TNF-alpha blocking in diabetic painful neuropathy is cool

In a new paper on the Beneficial effect of TNF-α inhibition on diabetic peripheral neuropathy, in the Journal of Neuroinflammation 2013, 10:69 doi:10.1186/1742-2094-10-69, the authors present a whole bunch of data proving that TNF-alpha is one of the bad guys in the genesis of neuropathic pain in diabetes.

Rita Levi Montalcini with TNF-alpha

Rita Levi Montalcini with TNF-alpha

They point out that Tumor necrosis factor-α (TNF-α) has been shown to play a central role in the pathogenesis of DPN and that elevated levels of TNF-α and soluble TNF-α receptors (sTNFR1 and sTNFR2) have been reported in the serum of patients with Diabetic peripheral neuropathy (DPN). TNF-alpha has already be pointed out to be a destructive molecule by Rita Levi-Montalcini (here ar her 10ost birthday)

Now interestingly PEA is a clear TNF-alpha blocker, and a natural one without side effects…..

We quote a part of their paper:

Previous studies have also shown that the expression of TNF-α in the blood of DPN patients and rat DPN model is elevated. TNF-α is an important immune cytokine involved in the developmental process of many inflammatory, infectious, and autoimmune diseases and functions to kill or inhibit tumor cells, increase the phagocytic activity of neutrophils, and stimulate the production of other cytokines [9]. The pathological changes of DPN are characterized by axonal degeneration in unmyelinated fibers, while demyelination and diffused shrinkage in myelin nerve fibers [20,21]. The immune response, in which self-antigen component gets exposed, is the main reason leading to demyelination in case of DPN. T-cells activated by these antigens produce various cytokines, including TNF-α, which has a potential positive feed-back cycle to further raise its own immune response to mediate the inflammatory reaction [9]. It has been found that TNF-α expression leads to the oligodendrocyte toxicity and demyelination. It stimulates monocytes and endothelial cells to secrete IL-1β and IL-6 and other inflammatory factors to amplify or enhance its effect indirectly[22]. Furthermore, TNF-α inhibits the nitric oxide synthase (NOS) activity in vascular endothelial cell, resulting in a decrease of NO-induced vasodilatation. It has been shown to promote the expression of several growth factors and cell adhesion molecules, resulting in endothelial dysfunction and pathogenesis including stenosis, hemodynamic abnormalities, decreased perfusion, and neurotrophic blood vessels damage [23,24].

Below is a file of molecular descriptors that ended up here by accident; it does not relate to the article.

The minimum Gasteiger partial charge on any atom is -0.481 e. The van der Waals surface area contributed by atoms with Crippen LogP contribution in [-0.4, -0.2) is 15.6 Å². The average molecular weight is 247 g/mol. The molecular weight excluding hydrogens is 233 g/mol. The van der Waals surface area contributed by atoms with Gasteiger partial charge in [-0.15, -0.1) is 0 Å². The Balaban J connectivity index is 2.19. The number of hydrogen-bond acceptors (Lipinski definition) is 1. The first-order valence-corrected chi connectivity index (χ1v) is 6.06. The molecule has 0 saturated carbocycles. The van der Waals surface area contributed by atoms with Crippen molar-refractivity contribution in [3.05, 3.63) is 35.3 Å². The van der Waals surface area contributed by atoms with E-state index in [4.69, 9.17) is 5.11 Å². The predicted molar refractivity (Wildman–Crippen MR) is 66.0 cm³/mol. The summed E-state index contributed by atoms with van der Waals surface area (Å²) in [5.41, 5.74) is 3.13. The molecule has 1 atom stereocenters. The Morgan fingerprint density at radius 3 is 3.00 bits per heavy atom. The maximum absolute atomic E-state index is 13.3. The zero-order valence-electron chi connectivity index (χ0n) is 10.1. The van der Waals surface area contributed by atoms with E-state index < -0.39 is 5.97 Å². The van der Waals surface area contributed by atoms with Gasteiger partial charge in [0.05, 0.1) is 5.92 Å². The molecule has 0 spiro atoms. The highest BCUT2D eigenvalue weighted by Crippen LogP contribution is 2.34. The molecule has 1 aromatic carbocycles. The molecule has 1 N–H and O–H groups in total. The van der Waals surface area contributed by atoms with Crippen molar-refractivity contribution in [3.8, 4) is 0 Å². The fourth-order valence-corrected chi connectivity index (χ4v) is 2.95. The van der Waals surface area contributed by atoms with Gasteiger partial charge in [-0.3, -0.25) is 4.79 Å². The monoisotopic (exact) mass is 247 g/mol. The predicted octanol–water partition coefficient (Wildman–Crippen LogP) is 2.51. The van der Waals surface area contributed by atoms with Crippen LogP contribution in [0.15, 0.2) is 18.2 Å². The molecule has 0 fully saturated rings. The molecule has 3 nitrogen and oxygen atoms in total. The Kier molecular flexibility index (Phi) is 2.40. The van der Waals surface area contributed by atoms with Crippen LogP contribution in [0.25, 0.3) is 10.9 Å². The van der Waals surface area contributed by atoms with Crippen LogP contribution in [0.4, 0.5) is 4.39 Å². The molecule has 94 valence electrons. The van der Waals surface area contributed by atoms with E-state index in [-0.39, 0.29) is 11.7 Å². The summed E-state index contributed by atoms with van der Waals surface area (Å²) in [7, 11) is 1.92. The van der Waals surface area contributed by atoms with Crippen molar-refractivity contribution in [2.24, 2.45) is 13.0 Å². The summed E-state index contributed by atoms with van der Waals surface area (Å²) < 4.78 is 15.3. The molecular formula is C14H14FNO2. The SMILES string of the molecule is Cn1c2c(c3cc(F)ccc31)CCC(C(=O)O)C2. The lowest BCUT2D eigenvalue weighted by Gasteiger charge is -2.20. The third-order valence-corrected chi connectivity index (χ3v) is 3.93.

To further confirm the role of TNF-α in the DPN pathogenesis, in the present study, we applied subcutaneous injection of a TNF-α receptor-antibody fusion protein (rhTNFR:Fc) to the DPN-induced rats in order to inhibit TNF-α. The results showed that rhTNFR:Fc treatment in rats with DPN significantly increased NCV and MNCV values, particularly in high-dose group indicating that rhTNFR:Fc effectively delayed the progress of the DPN in rats with DPN. This was further confirmed by histological and TEM ultrastructure examination of the sciatic nerve. The sciatic nerve of DPN-induced rats showed the typical pathological features including thinning and destruction of the myelin sheath and disorganization of the lamellar structures. Inhibition of TNF-α with rhTNFR:Fc, however, resulted in a marked improvement of sciatic nerve and its component’s morphology. This beneficial effect of targeting TNF-α is in agreement with a recent study that pharmacological inhibition of TNF-α by etanercept, a TNF-α antagonist, blocks behavioral signs of diabetic neuropathic pain [25].

TNF-alpha blockade makes sense in Diabetic Polyneuropathy. The best TNF-blocker we have access to for the patient is PEA. PEA is available as the supplement PeaPure and to date no relevant side effects have been documented.

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